Our testers judged the CRF250R to be the best looking bike of the 250cc 4-strokers. It’s basically a mini version of the CRF450R, which means it comes with power, refinement, handling, and excellent stopping power.
The Honda CRF250R is beautiful to look at we just can’t help but say it. It is a work of art, mostly because of how cool all of the CR aluminum frames look. Some of you may scoff at them and say they don’t handle, but if you haven’t ridden the third-generation aluminum frame you just don’t know. They handle and feel every bit as good as the rest of the bikes.
The CRF250R’s motor is just a smaller version of Honda’s 450, which means it utilizes the unique, 4-valve Unicam design. Only the two intake valves are titanium, and the bore is slightly larger than the other three manufacturers by 1mm, so the stroke is 1.4mm shorter. Another unique thing about the CRF motors is that they have two separate oil supplies one for the transmission and one for the motor. This cuts down on contaminating the motor oil with the dirtier transmission oil. Like the rest of the bikes in the class, the motor is fed by a 37mm Keihin FCR carburetor with a throttle-position sensor.
The suspension components are made by Showa. The fork is a 47mm twin-chamber unit, and the rear shock still features the high-speed compression adjuster like the Yamaha (The KXF/RM-Z shock do not have this). The ergonomics are roomy and comfortable, and we again applaud the use of adjustable, rubber-mounted handlebar clamps for versatility. If we applaud the clamps, we have to do cartwheels over the fact the Honda is the first Japanese manufacturer to supply Renthal aluminum handlebars as OEM equipment.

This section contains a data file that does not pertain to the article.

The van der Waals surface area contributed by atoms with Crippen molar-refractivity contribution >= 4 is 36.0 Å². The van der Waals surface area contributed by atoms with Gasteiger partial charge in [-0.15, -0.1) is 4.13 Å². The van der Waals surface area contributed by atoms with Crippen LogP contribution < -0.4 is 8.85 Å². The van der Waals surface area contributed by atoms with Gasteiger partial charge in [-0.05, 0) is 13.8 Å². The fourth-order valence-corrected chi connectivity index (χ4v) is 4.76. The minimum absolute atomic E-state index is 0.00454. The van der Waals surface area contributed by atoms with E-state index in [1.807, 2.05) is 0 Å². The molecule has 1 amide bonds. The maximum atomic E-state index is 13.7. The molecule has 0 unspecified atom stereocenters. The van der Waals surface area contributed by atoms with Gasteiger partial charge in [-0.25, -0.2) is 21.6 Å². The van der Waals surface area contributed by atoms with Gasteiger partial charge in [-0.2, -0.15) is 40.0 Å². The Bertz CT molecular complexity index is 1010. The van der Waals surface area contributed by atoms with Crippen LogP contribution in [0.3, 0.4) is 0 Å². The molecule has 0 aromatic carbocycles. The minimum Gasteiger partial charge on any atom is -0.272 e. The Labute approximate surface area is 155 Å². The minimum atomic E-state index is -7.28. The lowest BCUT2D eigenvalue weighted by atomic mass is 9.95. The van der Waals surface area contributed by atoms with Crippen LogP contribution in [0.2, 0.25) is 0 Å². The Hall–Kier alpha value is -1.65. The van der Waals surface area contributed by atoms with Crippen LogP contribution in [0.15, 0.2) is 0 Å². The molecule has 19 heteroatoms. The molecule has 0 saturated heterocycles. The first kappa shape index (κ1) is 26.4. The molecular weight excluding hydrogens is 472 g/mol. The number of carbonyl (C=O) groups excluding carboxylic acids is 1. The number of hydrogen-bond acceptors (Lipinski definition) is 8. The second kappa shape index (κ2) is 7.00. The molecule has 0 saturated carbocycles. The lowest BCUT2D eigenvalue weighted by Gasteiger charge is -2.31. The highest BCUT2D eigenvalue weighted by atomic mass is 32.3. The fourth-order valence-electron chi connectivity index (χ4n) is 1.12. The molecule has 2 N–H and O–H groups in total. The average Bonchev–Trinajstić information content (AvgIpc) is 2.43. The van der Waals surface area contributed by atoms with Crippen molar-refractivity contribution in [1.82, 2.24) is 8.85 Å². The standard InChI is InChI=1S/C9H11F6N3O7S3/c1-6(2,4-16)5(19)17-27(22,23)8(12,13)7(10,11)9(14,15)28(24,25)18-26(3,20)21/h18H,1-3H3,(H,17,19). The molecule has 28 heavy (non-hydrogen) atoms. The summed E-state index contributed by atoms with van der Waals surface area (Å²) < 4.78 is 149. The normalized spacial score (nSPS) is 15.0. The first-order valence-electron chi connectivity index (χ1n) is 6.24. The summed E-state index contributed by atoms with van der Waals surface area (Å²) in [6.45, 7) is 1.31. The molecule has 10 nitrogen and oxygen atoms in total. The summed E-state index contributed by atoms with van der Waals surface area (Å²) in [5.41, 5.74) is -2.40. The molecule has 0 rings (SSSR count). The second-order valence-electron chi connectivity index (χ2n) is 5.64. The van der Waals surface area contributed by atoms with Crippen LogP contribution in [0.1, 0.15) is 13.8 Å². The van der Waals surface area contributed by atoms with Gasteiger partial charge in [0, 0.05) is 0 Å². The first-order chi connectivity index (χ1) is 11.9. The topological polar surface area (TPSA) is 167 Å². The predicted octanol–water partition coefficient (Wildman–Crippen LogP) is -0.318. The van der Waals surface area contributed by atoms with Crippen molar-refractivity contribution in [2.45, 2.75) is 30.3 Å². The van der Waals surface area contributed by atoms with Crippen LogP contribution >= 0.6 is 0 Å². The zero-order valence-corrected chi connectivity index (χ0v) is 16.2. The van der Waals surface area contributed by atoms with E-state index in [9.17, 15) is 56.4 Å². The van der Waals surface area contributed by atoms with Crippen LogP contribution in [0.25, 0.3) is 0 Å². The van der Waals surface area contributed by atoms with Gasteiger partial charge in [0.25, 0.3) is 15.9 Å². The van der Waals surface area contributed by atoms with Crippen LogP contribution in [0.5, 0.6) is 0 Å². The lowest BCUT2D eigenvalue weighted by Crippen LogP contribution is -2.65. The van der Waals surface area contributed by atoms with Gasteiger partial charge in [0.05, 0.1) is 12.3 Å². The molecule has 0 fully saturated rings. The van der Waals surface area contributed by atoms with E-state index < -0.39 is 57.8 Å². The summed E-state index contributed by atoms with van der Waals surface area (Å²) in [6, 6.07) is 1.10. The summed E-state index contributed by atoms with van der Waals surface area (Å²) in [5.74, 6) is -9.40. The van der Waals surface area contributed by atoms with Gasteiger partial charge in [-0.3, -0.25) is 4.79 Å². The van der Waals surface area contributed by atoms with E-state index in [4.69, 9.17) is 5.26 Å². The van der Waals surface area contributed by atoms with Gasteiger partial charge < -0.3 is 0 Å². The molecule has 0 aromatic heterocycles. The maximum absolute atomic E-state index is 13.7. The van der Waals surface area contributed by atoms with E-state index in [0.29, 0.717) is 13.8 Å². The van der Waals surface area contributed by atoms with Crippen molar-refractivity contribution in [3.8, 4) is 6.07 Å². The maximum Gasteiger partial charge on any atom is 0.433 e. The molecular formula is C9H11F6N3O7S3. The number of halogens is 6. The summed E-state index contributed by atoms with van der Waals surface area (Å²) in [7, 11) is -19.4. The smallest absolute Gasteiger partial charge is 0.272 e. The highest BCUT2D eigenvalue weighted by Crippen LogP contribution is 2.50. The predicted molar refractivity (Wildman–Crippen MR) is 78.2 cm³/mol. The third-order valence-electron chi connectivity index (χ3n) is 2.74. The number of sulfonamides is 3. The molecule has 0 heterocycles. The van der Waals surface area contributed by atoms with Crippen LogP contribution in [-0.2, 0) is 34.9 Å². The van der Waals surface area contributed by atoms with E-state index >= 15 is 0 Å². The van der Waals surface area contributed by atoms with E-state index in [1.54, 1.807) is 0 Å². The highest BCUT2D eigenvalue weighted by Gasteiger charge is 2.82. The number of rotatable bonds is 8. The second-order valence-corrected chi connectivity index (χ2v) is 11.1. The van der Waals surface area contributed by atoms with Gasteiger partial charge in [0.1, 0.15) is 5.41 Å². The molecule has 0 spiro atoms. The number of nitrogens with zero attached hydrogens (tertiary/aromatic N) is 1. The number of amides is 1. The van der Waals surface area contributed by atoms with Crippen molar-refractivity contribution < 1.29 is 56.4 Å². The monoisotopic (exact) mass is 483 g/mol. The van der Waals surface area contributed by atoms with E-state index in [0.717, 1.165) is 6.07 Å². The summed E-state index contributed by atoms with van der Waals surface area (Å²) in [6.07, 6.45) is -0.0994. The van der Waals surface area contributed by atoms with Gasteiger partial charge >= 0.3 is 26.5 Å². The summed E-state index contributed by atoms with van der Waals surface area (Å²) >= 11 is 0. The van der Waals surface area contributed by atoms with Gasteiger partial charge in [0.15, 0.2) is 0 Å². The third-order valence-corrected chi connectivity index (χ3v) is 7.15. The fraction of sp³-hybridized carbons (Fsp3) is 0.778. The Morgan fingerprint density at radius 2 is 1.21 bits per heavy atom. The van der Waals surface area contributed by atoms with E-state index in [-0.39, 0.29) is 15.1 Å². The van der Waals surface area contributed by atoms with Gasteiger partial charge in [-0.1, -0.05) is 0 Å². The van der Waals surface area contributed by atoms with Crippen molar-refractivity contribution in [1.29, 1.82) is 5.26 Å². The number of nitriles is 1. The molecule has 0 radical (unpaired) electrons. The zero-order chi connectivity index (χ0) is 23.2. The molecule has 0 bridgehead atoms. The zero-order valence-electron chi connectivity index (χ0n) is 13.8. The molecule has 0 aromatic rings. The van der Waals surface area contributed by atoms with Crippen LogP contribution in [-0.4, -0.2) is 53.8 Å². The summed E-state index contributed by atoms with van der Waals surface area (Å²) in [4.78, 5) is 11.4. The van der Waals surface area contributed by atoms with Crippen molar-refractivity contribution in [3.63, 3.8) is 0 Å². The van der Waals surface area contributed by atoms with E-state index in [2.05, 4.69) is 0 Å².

The third generation aluminum perimeter-frame handles as well or better than anything else on the market.
As for riding it, the first thing we have to get out of the way is the fact that the Honda was the easiest bike to start in the shootout whether it was cold, hot, or crashed. Usually, a kick or two was all it took and we, of course, pulled in the hot-start lever when the bike was hot or laid down (the proper starting procedure). The CRF motor doesn’t have the most power in any one category, but rather, just has a good, solid spread of power from bottom to top. It is very user-friendly, but not in a lame kind of way. It is still high-performance and can be hustled around the track very easily.
The suspension and handling are pretty good on the Honda, and our test riders rated it second overall in both of these categories. No headshake, extra vibration, or gripes were reported. As for the feel and ergonomics of the little CRF, test riders said things like, “It just feels right.” The brakes were typical Honda, which means “very good,” and the CRF topped this category with the test crew. The men and women who built the bike at Honda definitely did their homework on this little gem.